Health Topics

Cancer and diet: What is the connection?

The link between cancer and diet is just as mysterious as the disease itself. Much research has pointed toward certain foods and nutrients that may help prevent or contribute to certain types of cancer.
While there are many factors you cannot change that increase your cancer risk, such as genetics and environment, there are others you can control. In fact, estimates suggest that less than 30% of a person’s lifetime risk of getting cancer results from uncontrollable factors. The rest you have the power to change, including your diet.
Keep in mind that most research only points to associations between diet and cancer, and not necessarily a cause-and-effect relationship. "It not 100% certain that consuming more or less of certain foods or nutrients will guarantee cancer protection, but science has found that certain dietary habits tend to have a greater influence " says Dr Edward Giovannucci of Harvard’s T.H. Chan School of Public Health. Here is a look at four areas that stand out.
Processed and red meat
Processed meat is any meat that has been smoked or fermented or includes added salt and nitrites to enhance flavor. The connection between processed meat and cancer is consistent. For instance, about 30 prospective studies of colorectal cancer — the third most diagnosed cancer in men — found that eating around 50 grams a day of processed meat is associated with about a 20% increase in colorectal cancer risk.
Antioxidants no doubt are important for cancer prevention, as they help neutralize free radicals that can damage cells. But the larger question is whether taking more through your diet or supplements further reduces your risk.
So far the research to support the more-is-better approach has not been impressive. We do not yet know how long you would need to take extra antioxidants for a benefit to be seen. Some cancers develop over many decades, and you may need to increase dietary antioxidants in your early years to see a benefit.
Do not target individual antioxidants, but instead aim for a diet that includes a variety of high-antioxidant foods. Focus on bright colors, such as dark green, orange, purple, and red fruits and vegetables — for instance, spinach, carrots, and tomatoes.
Glycemic index
Glycemic index (GI), a measure of how fast carbohydrates turn into sugar in the blood.
A study of 3100 people, presented at the 2016 Experimental Biology forum, found that consuming foods with a high GI (70 or higher on the 100-point GI scale) was associated with an 88% greater risk for prostate cancer. High-GI items include sugar-sweetened soft drinks, fruit juices, and processed foods.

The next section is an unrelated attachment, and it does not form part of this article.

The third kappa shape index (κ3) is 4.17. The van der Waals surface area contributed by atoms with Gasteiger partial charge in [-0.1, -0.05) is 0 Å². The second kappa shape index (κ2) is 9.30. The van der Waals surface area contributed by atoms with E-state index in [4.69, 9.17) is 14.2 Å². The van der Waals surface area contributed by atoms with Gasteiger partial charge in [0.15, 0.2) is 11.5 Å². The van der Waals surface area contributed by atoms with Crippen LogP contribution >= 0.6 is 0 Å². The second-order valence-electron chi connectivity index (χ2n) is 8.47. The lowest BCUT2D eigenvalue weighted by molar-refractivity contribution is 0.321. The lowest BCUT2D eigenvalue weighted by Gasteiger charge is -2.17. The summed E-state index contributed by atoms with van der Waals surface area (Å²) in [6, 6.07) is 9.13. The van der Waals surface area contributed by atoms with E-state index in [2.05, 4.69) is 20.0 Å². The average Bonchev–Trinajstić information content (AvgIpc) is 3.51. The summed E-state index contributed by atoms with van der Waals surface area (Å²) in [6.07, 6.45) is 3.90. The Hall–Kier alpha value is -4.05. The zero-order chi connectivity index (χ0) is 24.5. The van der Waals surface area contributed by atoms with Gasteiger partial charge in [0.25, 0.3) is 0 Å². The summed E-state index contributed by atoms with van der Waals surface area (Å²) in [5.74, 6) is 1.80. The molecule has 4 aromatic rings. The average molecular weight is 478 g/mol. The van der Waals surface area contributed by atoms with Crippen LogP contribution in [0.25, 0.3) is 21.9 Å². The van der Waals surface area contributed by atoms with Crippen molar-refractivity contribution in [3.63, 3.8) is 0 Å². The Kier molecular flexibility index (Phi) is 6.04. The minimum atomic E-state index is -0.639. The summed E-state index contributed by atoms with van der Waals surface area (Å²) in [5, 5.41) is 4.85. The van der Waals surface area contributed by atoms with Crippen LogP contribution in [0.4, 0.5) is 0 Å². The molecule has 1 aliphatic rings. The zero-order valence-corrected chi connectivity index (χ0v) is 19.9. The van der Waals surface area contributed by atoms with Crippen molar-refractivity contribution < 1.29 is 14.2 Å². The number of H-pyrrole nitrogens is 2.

Eating lower-GI foods like legumes (beans, lentils, and peas) was linked with a 32% lower risk of both prostate and colorectal cancers.
Some evidence suggests higher calcium intake can lower the risk for cancer, especially colorectal cancer. Researchers believe calcium binds to bile acids and fatty acids in the gastrointestinal tract. This acts as a shield to protect cells from the damaging stomach acids.
However, other research has shown that extra calcium — 2,000 milligrams (mg) or more per day — may be linked to a higher risk of prostate cancer.
Your best approach is to keep your daily calcium intake to 500 mg to 1,000 mg per day, either from food like dairy products or supplements.
Weight gain and cancer
Another way to look at diet’s role in cancer prevention is in terms of weight management. Modifying your diet can keep your weight under control, which offers even more protection.
A 2014 study in The Lancet found that a higher body mass index increases the risk of developing some of the most common cancers. Scientists discovered that among five million people studied, gain of 34 pounds was linked with a 10% or higher risk for colon, gallbladder, kidney, and liver cancers. Experts say body fat produces hormones and inflammatory proteins that can promote tumor cell growth.
Cancer prevention
While diet and weight loss are central for cancer prevention, combining a good diet with other healthy habits can further lower your risk, according to a study in the May 2016 issue of JAMA Oncology.
Harvard researchers examined four main lifestyle areas that are associated with health status: smoking, drinking, weight, and exercise. They looked at 46 000 men over 26 years and classified about 12 000 as a low-risk group because they they did not smoke, drank moderate amounts of alcohol (no more than two servings per day), had a body mass index of 18.5 to 27.5, and engaged in 150 minutes of moderate-intensity exercise per week.
When they compared these men with others who did not meet these standards, the researchers discovered that men could avert or delay 67% of cancer deaths and prevent 63% of new malignancies each year. In terms of specific cancers, men could reduce incidence of bladder cancer by 62%, prostate cancer by 40%, and kidney cancer by 36%.